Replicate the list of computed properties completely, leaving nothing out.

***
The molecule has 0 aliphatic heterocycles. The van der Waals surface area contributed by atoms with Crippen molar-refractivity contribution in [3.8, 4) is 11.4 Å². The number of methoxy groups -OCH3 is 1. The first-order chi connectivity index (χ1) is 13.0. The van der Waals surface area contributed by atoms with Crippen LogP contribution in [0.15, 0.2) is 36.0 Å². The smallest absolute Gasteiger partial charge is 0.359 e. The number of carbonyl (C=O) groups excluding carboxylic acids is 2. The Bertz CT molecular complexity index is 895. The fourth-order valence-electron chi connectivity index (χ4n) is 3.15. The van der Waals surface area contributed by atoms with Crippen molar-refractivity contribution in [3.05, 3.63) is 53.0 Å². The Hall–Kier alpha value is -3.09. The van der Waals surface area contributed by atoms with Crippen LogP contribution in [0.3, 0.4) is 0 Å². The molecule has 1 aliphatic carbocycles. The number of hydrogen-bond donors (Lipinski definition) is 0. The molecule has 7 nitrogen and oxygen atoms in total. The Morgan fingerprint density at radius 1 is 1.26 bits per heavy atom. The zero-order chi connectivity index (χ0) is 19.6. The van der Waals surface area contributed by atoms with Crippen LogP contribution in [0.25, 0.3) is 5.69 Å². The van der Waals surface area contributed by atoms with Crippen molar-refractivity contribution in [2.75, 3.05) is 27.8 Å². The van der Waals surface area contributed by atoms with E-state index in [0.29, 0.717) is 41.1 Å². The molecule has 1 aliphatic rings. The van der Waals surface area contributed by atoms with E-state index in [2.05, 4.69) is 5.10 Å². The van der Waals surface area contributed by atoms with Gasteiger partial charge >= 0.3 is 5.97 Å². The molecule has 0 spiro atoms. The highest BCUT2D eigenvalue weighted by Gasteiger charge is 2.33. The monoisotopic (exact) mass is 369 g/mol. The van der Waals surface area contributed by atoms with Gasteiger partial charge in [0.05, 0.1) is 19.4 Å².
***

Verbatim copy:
The molecule has 0 aliphatic heterocycles. The van der Waals surface area contributed by atoms with Crippen molar-refractivity contribution in [3.8, 4) is 11.4 Å². The number of methoxy groups -OCH3 is 1. The first-order chi connectivity index (χ1) is 13.0. The van der Waals surface area contributed by atoms with Crippen LogP contribution in [0.15, 0.2) is 36.0 Å². The smallest absolute Gasteiger partial charge is 0.359 e. The number of carbonyl (C=O) groups excluding carboxylic acids is 2. The Bertz CT molecular complexity index is 895. The fourth-order valence-electron chi connectivity index (χ4n) is 3.15. The van der Waals surface area contributed by atoms with Crippen molar-refractivity contribution in [3.05, 3.63) is 53.0 Å². The Hall–Kier alpha value is -3.09. The van der Waals surface area contributed by atoms with Crippen LogP contribution in [0.3, 0.4) is 0 Å². The molecule has 1 aliphatic carbocycles. The number of hydrogen-bond donors (Lipinski definition) is 0. The molecule has 7 nitrogen and oxygen atoms in total. The Morgan fingerprint density at radius 1 is 1.26 bits per heavy atom. The zero-order chi connectivity index (χ0) is 19.6. The van der Waals surface area contributed by atoms with Crippen LogP contribution in [0.25, 0.3) is 5.69 Å². The van der Waals surface area contributed by atoms with Crippen molar-refractivity contribution in [2.75, 3.05) is 27.8 Å². The van der Waals surface area contributed by atoms with E-state index in [0.29, 0.717) is 41.1 Å². The molecule has 1 aliphatic rings. The van der Waals surface area contributed by atoms with E-state index in [2.05, 4.69) is 5.10 Å². The van der Waals surface area contributed by atoms with Gasteiger partial charge >= 0.3 is 5.97 Å². The molecule has 0 spiro atoms. The highest BCUT2D eigenvalue weighted by Gasteiger charge is 2.33. The monoisotopic (exact) mass is 369 g/mol. The van der Waals surface area contributed by atoms with Gasteiger partial charge in [0.05, 0.1) is 19.4 Å².